Young Folks' History of Rome eBook

This eBook from the Gutenberg Project consists of approximately 220 pages of information about Young Folks' History of Rome.
lictors belonging to the two consuls and escorted to his dwelling.  In the morning he named as general of the cavalry Lucius Tarquitius, a brave old patrician who had become too poor even to keep a horse.  Marching out at the head of all the men who could bear arms, he thoroughly routed the AEqui, and then resigned his dictatorship at the end of sixteen days.  Nor would he accept any of the spoil, but went back to his plough, his only reward being that his son was forgiven and recalled from banishment.

[Illustration:  PLOUGHING]

These are the grand old stories that came down from old time, but how much is true no one can tell, and there is reason to think that, though the leaders like Cincinnatus and Coriolanus might be brave, the Romans were really pressed hard by the Volscians and AEqui, and lost a good deal of ground, though they were too proud to own it.  No wonder, while the two orders of the state were always pulling different ways.  However, the tribune Icilius succeeded in the year 454 in getting the Aventine Hill granted to the plebeians; and they had another champion called Lucius Sicinius Dentatus, who was so brave that he was called the Roman Achilles.  He had received no less than forty-five wounds in different fights before he was fifty-eight years old, and had had fourteen civic crowns.  For the Romans gave an oak-leaf wreath, which they called a civic crown, to a man who saved the life of a fellow-citizen, and a mural crown to him who first scaled the walls of a besieged city.  And when a consul had gained a great victory, he had what was called a triumph.  He was drawn in his chariot into the city, his victorious troops marching before him with their spears waving with laurel boughs, a wreath of laurel was on his head, his little children sat with him in the chariot, and the spoil of the enemy was carried along.  All the people decked their houses and came forth rejoicing in holiday array, while he proceeded to the Capitol to sacrifice an ox to Jupiter there.  His chief prisoners walked behind his car in chains, and at the moment of his sacrifice they were taken to a cell below the Capitol and there put to death, for the Roman was cruel in his joy.  Nothing was more desired than such a triumph; but such was often the hatred between the plebeians and the patricians, that sometimes the plebeian army would stop short in the middle of a victorious campaign to hinder their consul from having a triumph.  Even Sicinius is said once to have acted thus, and it began to be plain that Rome must fall if it continued to be thus divided against itself.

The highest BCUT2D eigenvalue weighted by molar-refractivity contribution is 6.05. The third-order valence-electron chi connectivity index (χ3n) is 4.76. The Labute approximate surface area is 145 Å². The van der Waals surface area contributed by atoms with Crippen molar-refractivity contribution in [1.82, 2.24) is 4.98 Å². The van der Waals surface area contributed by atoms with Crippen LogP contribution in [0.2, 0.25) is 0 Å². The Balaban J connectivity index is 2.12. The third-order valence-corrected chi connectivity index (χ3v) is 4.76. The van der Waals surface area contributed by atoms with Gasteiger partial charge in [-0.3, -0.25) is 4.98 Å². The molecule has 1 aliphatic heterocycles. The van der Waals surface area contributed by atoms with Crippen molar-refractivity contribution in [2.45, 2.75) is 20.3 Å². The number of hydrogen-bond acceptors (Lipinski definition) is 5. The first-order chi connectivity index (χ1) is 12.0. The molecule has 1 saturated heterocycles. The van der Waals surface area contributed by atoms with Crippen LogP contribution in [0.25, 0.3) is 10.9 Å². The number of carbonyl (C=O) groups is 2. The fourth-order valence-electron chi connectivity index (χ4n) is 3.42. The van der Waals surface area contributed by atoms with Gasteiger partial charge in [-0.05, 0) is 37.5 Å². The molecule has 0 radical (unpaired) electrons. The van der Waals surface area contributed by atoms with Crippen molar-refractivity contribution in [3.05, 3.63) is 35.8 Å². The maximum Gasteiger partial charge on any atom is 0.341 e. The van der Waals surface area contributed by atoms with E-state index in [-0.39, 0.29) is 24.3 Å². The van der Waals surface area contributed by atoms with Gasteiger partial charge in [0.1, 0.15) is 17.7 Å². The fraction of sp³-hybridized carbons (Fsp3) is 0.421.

B.C. 450.

The Romans began to see what mischiefs their quarrels did, and they agreed to send three of their best and wisest men to Greece to study the laws of Solon at Athens, and report whether any of them could be put in force at Rome.

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Young Folks' History of Rome from Project Gutenberg. Public domain.
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